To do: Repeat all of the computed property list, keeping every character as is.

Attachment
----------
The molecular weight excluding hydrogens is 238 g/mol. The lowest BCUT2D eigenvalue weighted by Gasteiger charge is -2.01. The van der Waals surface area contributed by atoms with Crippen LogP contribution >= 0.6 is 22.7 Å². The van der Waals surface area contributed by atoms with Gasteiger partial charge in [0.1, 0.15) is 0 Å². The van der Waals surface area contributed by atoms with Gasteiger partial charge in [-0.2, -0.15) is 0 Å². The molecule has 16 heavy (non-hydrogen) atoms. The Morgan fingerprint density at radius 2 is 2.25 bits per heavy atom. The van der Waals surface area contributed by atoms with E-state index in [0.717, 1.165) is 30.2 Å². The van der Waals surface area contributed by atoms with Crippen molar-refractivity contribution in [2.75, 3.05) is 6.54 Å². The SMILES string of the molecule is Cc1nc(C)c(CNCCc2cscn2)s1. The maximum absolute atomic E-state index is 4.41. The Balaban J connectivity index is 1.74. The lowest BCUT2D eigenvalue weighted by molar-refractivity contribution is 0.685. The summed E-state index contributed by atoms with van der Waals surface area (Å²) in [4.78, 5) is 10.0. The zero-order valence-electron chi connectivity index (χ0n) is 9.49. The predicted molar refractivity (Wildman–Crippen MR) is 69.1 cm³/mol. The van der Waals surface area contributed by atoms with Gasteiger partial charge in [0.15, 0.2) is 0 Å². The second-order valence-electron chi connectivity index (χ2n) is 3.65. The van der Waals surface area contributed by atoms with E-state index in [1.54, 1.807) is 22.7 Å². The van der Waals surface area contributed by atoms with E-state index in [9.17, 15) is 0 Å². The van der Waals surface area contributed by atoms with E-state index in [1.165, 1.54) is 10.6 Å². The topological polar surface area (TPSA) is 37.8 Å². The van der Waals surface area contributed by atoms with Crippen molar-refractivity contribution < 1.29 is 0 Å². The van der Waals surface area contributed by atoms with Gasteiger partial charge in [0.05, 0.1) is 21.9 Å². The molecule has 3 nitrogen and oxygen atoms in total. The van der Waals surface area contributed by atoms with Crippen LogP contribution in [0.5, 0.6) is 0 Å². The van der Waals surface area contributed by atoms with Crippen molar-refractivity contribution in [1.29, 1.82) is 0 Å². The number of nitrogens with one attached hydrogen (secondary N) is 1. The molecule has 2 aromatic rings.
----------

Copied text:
The molecular weight excluding hydrogens is 238 g/mol. The lowest BCUT2D eigenvalue weighted by Gasteiger charge is -2.01. The van der Waals surface area contributed by atoms with Crippen LogP contribution >= 0.6 is 22.7 Å². The van der Waals surface area contributed by atoms with Gasteiger partial charge in [0.1, 0.15) is 0 Å². The van der Waals surface area contributed by atoms with Gasteiger partial charge in [-0.2, -0.15) is 0 Å². The molecule has 16 heavy (non-hydrogen) atoms. The Morgan fingerprint density at radius 2 is 2.25 bits per heavy atom. The van der Waals surface area contributed by atoms with E-state index in [0.717, 1.165) is 30.2 Å². The van der Waals surface area contributed by atoms with Crippen molar-refractivity contribution in [2.75, 3.05) is 6.54 Å². The SMILES string of the molecule is Cc1nc(C)c(CNCCc2cscn2)s1. The maximum absolute atomic E-state index is 4.41. The Balaban J connectivity index is 1.74. The lowest BCUT2D eigenvalue weighted by molar-refractivity contribution is 0.685. The summed E-state index contributed by atoms with van der Waals surface area (Å²) in [4.78, 5) is 10.0. The zero-order valence-electron chi connectivity index (χ0n) is 9.49. The predicted molar refractivity (Wildman–Crippen MR) is 69.1 cm³/mol. The van der Waals surface area contributed by atoms with Gasteiger partial charge in [0.15, 0.2) is 0 Å². The second-order valence-electron chi connectivity index (χ2n) is 3.65. The van der Waals surface area contributed by atoms with E-state index in [1.54, 1.807) is 22.7 Å². The van der Waals surface area contributed by atoms with E-state index in [9.17, 15) is 0 Å². The van der Waals surface area contributed by atoms with E-state index in [1.165, 1.54) is 10.6 Å². The topological polar surface area (TPSA) is 37.8 Å². The van der Waals surface area contributed by atoms with Crippen molar-refractivity contribution < 1.29 is 0 Å². The van der Waals surface area contributed by atoms with Gasteiger partial charge in [0.05, 0.1) is 21.9 Å². The molecule has 3 nitrogen and oxygen atoms in total. The van der Waals surface area contributed by atoms with Crippen LogP contribution in [0.5, 0.6) is 0 Å². The van der Waals surface area contributed by atoms with Crippen molar-refractivity contribution in [1.29, 1.82) is 0 Å². The number of nitrogens with one attached hydrogen (secondary N) is 1. The molecule has 2 aromatic rings.